Cassinian Oval

cassinian Oval
Cassinian Ovals.

Graphics code.

History

Studied by Giovanni Domenico (1680) in relation to motions of earth and sun.

Description

Cassinian oval describe a family of curves. Cassinian Oval is defined as follows: Given fixed points F1 and F2. Given a constant c. The locus of points such that distance[P,F1] * distance[P,F2] == c is cassinian oval.

Cassinian oval is analogous to the definition of ellipse, where sum of two distances is replace by product.

definition.

The fixed points F1 and F2 are called foci. Let the foci be {a,0} and {-a,0}. Let the constant c be b^2. The distance from a point {x,y} to another {m,n} is Sqrt[(x-m)^2+(y-n)^2]. Thus the equation for cassinian oval is Sqrt[(x-a)^2+y^2]*Sqrt[(x+a)^2+y^2]==b^2

When the square root of the constant c is less than half the distance between the foci, then there are two branches of the curve. In other words, if b < a, then there are two ovals. When a==b, the curve is called lemniscate of Bernoulli.

cassinian oval
Cassinian Ovals with a == 1 and different values of b. Cassinian Oval Family

Formula

Properties

Cassinian Oval as a Surface

cassinian oval
The Cassinian Oval plotted as a surface of the function Sqrt[(x-a)^2+y^2]*Sqrt[(x+a)^2+y^2]-b^2 Cassinian Oval as a surface

Torus cut

Cassinian ovals are the intersection of a torus and a plane in certain positions.

Let c be the radius of the torus tube. Let d be the distance from the center of the tube to axis of the torus. The intersection of a plane c distant from the torus's axis is a Cassinian oval, with a = d and b^2 = Sqrt[4]*c*d, where a is half of the distance between foci, and b^2 is the product constant.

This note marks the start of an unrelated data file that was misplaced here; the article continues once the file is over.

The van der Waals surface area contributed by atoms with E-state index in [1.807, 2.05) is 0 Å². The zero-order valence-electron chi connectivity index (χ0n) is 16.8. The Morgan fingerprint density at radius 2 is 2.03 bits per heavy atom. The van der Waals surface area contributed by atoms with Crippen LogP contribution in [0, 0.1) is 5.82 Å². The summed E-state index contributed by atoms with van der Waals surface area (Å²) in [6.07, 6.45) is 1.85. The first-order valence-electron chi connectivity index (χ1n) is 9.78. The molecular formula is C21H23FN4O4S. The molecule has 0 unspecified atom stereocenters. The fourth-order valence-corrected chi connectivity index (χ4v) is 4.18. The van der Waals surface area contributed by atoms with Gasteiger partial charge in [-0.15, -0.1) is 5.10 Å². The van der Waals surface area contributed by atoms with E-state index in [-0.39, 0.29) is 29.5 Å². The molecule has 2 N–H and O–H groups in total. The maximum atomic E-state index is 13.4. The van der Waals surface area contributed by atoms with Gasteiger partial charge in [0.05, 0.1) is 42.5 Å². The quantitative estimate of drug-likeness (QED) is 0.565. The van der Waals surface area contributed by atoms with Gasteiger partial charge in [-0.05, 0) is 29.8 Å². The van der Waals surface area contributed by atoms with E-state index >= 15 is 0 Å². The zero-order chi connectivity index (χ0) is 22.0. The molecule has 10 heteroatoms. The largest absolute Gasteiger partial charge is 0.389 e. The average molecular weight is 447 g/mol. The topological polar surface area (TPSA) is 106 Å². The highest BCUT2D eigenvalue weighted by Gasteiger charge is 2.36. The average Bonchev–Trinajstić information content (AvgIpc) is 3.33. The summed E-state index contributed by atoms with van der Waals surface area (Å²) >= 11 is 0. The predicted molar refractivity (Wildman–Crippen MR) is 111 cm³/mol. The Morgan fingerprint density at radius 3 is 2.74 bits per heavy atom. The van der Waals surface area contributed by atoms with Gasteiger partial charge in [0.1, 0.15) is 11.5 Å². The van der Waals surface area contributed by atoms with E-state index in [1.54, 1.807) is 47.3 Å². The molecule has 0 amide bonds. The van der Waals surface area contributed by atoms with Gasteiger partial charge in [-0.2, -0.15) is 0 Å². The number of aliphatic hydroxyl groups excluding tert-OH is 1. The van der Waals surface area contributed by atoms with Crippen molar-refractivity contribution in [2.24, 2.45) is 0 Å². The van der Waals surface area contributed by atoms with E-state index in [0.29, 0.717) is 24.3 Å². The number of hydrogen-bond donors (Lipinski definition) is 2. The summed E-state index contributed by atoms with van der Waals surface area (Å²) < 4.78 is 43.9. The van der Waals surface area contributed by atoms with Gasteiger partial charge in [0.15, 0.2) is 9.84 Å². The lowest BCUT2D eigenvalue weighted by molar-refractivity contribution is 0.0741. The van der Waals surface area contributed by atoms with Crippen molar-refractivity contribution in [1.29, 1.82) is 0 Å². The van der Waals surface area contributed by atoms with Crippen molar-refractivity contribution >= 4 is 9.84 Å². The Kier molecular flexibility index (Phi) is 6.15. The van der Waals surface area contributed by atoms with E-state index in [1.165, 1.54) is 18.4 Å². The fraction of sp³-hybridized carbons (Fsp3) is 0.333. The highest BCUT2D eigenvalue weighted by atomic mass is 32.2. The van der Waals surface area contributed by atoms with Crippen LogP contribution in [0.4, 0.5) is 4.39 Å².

One thing we realize is that for Cassinian oval with large constant b^2, the curve approches a circle, and the corresponding torus is one such that the tube radius is larger than the center to directrix. That is, a self-intersecting torus without the hole. This surface also approaches a sphere.

Note that the toris in the figure below are not identical. Arbitrary vertical slice of a torus are not Cassinian ovals, they are called Spiric Sections.

cassinian oval cassinian oval
graphics code

Proof outline: start with a torus equation (Sqrt[x^2 + y^2] - d)^2 + z^2 == c^2. Eliminate the square root and regroup to one side. Replace d=a and c = b^2/(Sqrt[4]*a). Now do the same with cassian oval implicit equation Sqrt[(x-a)^2+y^2]*Sqrt[(x+a)^2+y^2]==b^2. Luckly, one sees that the two equations match without further algebra considering scale and rotation of the curve. (detailed proof)

cassinian_oval.pdf

Related Web Sites

See: Websites on Plane Curves, Plane Curves Books.

Robert Yates: Curves and Their Properties.

The MacTutor History of Mathematics archive

Visual Complex Analysis by Tristan Needham. p 60 - 63. Buy at amazon He also mention curves formed by the locus of points whose product of distances to n points are constant.

If you have a question, put $5 at patreon and message me.

Plane Curves

Ancient

  1. Conic Sections
  2. Parabola
  3. Hyperbola
  4. Ellipse
  5. Cissoid
  6. Conchoid
  7. Quadratrix
  8. Archimedean Spiral
  9. Equiangular Spiral
  10. Lituus
  11. Cornu Spiral

Cyclodal

  1. Epitrochoid
  2. Hypotrochoid
  3. Epicycloid and Hypocycloid
  4. Rose Curve
  5. Astroid
  6. Deltoid
  7. Nephroid
  8. Cardioid
  9. Trochoid
  10. Cycloid

Calculus Era

  1. Cassinian Oval
  2. Cross Curve
  3. Folium of Descartes
  4. Piriform
  5. Semicubic Parabola
  6. Tractrix
  7. Trisectrix
  8. Trisectrix of Maclaurin
  9. Lemniscate of Bernoulli
  10. Lemniscate of Gerono
  11. Limacon Of Pascal
  12. Witch of Agnesi
  13. Sine Curve
  14. Catenary
  15. Bezier Curve

Methods

  1. Caustics
  2. Cissoid
  3. Conchoid
  4. Envelope
  5. Evolute
  6. Involute
  7. Geometric Inversion
  8. Orthoptic
  9. Parallel Curve
  10. Pedal Curve
  11. Radial Curve
  12. Roulette

Math of Curves

  1. Geometry: Coordinate Systems for Plane Curves
  2. Coordinate Transformation
  3. Vectors
  4. Naming and Classification of Curves
  1. Cusp
  2. Curvature